Renowned fashion designer Ritu Beri says celebrating a Khadi Day every year will encourage the use of the handspun fabric and give the sector a boost. The National Institute of Fashion Technology alumna, recently appointed the adviser for the Centre’s Khadi and Village Industries Commission (KVIC), hopes to change the fabric’s perception among youth who think of it as boring. Beri tells HT she wants to give India’s ‘signature fabric’ a makeover and take it to the global stage. Edited excerpts:
On being made the adviser for the KVIC, you said you would make khadi ‘a global fabric to reckon with’. How will you go about doing that?
The endeavour is to try to give it a makeover. I would love to rework the fabric’s look and reinvent it with modern designs to make it globally accepted. My intention is to introduce state-of -the art designs and styles in khadi readymade garments. We (KVIC) intend to promote the fabric and conduct exhibitions to enhance its image. We also need to encourage national and international fashion designers to use khadi increasingly in their collections.
Apart from being a symbol of our freedom movement, what qualities make khadi special?
Khadi is a weaver‘s delight. It is the most organic, breathable, comfortable and dyeable fabric made in India. It can also be styled in many ways. It is the fabric of the hour for hot Indian summers.
How can it be made more appealing to the youth?
Over time, khadi’s quality has improved tremendously. Unfortunately, youngsters find khadi boring and unfashionable. If khadi clothes are made with cutting edge designs at par with global designs and brands, they will automatically appeal to the youth.
The Indian Navy recently incorporated khadi uniform for one of its batches, Uttarakhand’s postal department ordered khadi cotton and woolen garments for its employees and Air India decided to use khadi products for amenity kits on its international flights. What other areas can khadi be made use of?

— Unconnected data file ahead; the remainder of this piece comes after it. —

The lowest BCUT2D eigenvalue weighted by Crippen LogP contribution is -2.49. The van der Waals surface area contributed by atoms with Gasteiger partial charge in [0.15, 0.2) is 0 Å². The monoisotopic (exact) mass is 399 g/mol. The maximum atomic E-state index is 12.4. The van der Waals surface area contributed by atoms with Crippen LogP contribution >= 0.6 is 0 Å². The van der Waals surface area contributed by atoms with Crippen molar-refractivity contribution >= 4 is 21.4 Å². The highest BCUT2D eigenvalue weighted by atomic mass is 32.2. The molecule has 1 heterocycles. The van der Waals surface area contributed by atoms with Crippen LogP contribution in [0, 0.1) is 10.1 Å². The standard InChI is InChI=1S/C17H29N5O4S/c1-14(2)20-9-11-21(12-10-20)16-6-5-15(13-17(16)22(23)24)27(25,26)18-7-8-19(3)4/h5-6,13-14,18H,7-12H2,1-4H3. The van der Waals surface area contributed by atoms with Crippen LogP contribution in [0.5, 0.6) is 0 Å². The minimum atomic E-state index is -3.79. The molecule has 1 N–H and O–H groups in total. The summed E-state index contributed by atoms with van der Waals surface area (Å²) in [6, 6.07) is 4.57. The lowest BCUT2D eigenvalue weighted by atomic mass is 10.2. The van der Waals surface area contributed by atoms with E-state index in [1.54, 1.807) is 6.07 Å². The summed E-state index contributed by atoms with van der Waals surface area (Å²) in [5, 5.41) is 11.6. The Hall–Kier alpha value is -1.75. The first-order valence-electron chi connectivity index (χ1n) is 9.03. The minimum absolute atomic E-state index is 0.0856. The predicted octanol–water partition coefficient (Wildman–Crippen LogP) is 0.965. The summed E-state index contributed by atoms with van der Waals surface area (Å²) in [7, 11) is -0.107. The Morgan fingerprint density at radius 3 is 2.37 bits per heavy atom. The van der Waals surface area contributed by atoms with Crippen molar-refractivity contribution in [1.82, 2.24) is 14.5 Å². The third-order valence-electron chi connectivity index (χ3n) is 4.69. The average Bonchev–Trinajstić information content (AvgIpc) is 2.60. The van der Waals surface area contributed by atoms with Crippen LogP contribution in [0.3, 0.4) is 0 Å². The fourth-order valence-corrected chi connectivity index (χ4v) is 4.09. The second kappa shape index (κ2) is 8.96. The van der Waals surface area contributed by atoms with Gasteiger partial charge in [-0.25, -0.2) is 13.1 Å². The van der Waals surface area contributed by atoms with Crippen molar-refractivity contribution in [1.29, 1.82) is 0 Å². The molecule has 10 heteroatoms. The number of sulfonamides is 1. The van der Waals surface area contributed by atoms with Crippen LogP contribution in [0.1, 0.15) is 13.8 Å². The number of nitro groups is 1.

It can be used in uniforms for staff of hospitals to hotels and corporates. It would be interesting to declare one day a year as ‘Khadi Day’ to motivate everyone to wear the fabric.
Can khadi be used to fuel another key initiative of this government—Make in India — and in turn entrepreneurship?
Yes. It can surely be done. We are working on various ideas to do it.
How can khadi be used to empower women, who constitute 82% of the 1,25,000-strong workforce of the sector? Many of them are rural artisans.
The KVIC and state-level boards have been imparting skill development training programmes to women at various levels to make them financially independent.
What role does textile play in the heritage and economy of a country?
It is one of the largest and oldest industries in India. The sector makes for a large pool of skilled and experienced labour at unbelievably inexpensive prices. There is a huge demand for Indian textiles in international markets because of its versatility. The demand is expected to grow at a rapid rate in the future, contributing towards the country’s economic development.
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